toot (verb, noun) /tut/ LISTEN
As a verb, to toot means ‘to make a horn or whistle make a short sound’ or ‘to make any sound that resembles that of a horn.’ As a noun, a toot is the act of tooting. In US English, as a slang term, toot means ‘cocaine’ and as a verb it means ‘to take a drug by snorting,’ but these meanings are now dated. Also dated, a toot is a period of drunken revelry in US English too. Informally, in Australia, a toot is a toilet, although, again, this term is somewhat dated now.
- The driver tooted her horn to get the other car to move out of her way.
- The elephant lifted its trunk and tooted when it saw the safari jeep.
- The trumpet player gave a couple of toots.
- The businessmen were tooting cocaine.
- The students had gone on a toot and they were all very drunk.
- I need to pee; where's the toot?
In pop culture
Little Toot is an illustrated children’s book by Hardie Gramatky about a little tugboat who wants to play instead of working. An animated version of the story was made for Disney’s Melody Time and you can watch it here:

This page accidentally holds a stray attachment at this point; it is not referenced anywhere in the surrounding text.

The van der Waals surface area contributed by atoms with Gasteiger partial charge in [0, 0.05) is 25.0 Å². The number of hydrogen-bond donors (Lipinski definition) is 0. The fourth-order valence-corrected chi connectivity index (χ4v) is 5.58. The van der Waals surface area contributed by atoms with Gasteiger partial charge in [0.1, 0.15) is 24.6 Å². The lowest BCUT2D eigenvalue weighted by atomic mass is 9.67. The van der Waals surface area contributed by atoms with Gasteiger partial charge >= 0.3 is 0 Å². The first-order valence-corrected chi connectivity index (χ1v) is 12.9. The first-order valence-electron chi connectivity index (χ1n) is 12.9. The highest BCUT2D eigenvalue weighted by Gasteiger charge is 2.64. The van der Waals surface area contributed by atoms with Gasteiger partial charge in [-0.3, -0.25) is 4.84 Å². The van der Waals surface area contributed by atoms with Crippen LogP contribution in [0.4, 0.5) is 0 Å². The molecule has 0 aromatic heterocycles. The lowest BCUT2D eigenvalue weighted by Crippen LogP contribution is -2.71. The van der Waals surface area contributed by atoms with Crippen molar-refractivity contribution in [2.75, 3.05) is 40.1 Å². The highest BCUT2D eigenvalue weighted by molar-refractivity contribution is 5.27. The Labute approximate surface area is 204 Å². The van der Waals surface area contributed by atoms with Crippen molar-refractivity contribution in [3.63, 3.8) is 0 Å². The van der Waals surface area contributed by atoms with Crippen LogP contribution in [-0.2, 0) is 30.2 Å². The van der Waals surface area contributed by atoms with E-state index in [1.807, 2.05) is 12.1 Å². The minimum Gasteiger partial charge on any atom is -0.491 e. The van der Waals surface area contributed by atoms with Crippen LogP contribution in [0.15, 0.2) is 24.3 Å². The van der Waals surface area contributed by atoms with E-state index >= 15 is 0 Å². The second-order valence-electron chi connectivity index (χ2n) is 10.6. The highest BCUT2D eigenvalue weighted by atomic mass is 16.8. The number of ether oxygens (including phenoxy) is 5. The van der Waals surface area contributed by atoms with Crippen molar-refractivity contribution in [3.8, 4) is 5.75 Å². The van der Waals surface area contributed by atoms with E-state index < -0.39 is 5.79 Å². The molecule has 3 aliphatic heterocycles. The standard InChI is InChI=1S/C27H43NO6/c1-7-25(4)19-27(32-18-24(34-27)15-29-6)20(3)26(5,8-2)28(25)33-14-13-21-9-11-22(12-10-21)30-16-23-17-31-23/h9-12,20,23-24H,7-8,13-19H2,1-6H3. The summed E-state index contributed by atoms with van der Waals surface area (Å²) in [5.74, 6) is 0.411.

Did you know?
As a slang term, a toot can also be the noise made when passing gas and, therefore, the act of passing gas itself.
Toot dates back to around the year 1500. The verb, originally said of horns, likely originated by imitating the sound horns make, though its exact origin is uncertain. It is related to the Low German and German tuten, the Dutch toeten and the Swedish tuta, all of which mean ‘to toot.’ The noun, meaning ‘the act of tooting,’ dates back to the late 17th century, and comes from the verb. The Australian slang, meaning ‘toilet,’ possibly came from a funny alteration of the word toilet, and appeared in the 1940s. The drug-related sense dates back to the 1970s.